Uganda's location (CIA World Factbook)

Uganda’s location
(CIA World Factbook)

After years of negotiations, officials in Kampala earlier this month (February 7), signed a memorandum of understanding with Britain’s Tullow Oil, France’s Total and China’s Cnoc. Gloria Sebikari, of the ministry’s petroleum department said the memorandum goes behind simply developing oil fields, the Voice of America reported. “The plan provides for use of petroleum for power generation, supply of crude oil to the refinery to be developed in Uganda, and then export of crude oil to an export pipeline or any other viable option to be developed by the oil companies,” Sebikari said, according to VoA.

Uganda, East Africa’s third-largest economy, discovered hydrocarbon deposits in the western part of the country in 2006. But commercial production has been delayed and is not expected to start until 2016 at the earliest. Analysts blame the delay on negotiations over the planned refinery, according to Reuters.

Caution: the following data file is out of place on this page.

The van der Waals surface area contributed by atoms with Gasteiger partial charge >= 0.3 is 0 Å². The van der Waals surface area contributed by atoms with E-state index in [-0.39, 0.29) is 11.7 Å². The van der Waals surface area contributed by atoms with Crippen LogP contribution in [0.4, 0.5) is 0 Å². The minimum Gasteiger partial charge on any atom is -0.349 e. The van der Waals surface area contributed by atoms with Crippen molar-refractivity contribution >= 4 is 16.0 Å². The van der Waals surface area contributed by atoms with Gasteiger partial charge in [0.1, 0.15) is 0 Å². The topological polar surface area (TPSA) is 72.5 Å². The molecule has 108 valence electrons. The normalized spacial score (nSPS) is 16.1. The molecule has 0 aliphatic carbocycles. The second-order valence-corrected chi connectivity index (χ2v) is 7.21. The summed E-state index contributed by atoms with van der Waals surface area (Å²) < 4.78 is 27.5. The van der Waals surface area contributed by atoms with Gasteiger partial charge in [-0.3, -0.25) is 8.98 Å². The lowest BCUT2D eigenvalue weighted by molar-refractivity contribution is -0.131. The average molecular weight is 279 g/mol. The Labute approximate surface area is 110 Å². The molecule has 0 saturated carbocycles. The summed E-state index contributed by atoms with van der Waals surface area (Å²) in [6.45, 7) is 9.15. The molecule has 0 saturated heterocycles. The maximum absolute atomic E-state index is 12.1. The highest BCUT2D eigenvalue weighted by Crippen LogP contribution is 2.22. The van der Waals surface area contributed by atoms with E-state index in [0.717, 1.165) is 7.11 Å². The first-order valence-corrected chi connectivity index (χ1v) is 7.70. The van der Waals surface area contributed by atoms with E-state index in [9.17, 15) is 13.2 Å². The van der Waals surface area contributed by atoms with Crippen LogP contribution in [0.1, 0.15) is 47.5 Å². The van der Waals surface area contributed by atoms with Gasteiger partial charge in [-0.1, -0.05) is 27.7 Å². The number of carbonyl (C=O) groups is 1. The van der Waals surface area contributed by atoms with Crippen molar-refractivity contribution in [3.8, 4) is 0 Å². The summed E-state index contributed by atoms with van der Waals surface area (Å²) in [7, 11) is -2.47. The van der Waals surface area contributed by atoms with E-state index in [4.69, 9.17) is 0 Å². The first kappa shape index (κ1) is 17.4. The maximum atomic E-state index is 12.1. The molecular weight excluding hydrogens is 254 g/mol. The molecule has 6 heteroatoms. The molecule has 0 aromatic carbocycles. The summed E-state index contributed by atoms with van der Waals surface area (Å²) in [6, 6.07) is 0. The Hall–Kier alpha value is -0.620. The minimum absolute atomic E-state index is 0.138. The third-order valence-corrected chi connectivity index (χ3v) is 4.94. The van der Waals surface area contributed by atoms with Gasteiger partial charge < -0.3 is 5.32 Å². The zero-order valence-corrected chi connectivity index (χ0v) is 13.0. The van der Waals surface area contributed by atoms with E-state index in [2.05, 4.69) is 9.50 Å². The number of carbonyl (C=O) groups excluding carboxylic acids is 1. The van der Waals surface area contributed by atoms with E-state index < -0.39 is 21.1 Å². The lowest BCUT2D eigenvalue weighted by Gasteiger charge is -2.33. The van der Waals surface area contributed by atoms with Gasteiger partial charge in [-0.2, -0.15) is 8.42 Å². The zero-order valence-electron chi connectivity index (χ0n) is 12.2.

Uganda has agreed to build a pipeline that will run to neighboring Kenya’s planned Indian Ocean port at Lamu, which is expected to become an export terminal for crude oil from Uganda, Kenya and other regional states, Reuters said.

Uganda has sub-Saharan Africa’s fourth-largest oil reserves, behind South Sudan, Angola and Nigeria with an estimated 3.5 billion barrels of crude oil, according to Oilprice.com. The oil and energy news website said East Africa has been identified as the next big oil and gas production area with more than four countries – including Kenya and Ethiopia – announcing oil and gas finds.

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Entry filed under: Africa, Counter Insurgency, Counter Terrorism, International Crime, National Security and Defense, Naval Warfare, Peacekeeping, Technology, Unconventional Warfare, Unmanned Aircraft, Unmanned Systems. Tags: , , , , , , , , , , , , , , , , , .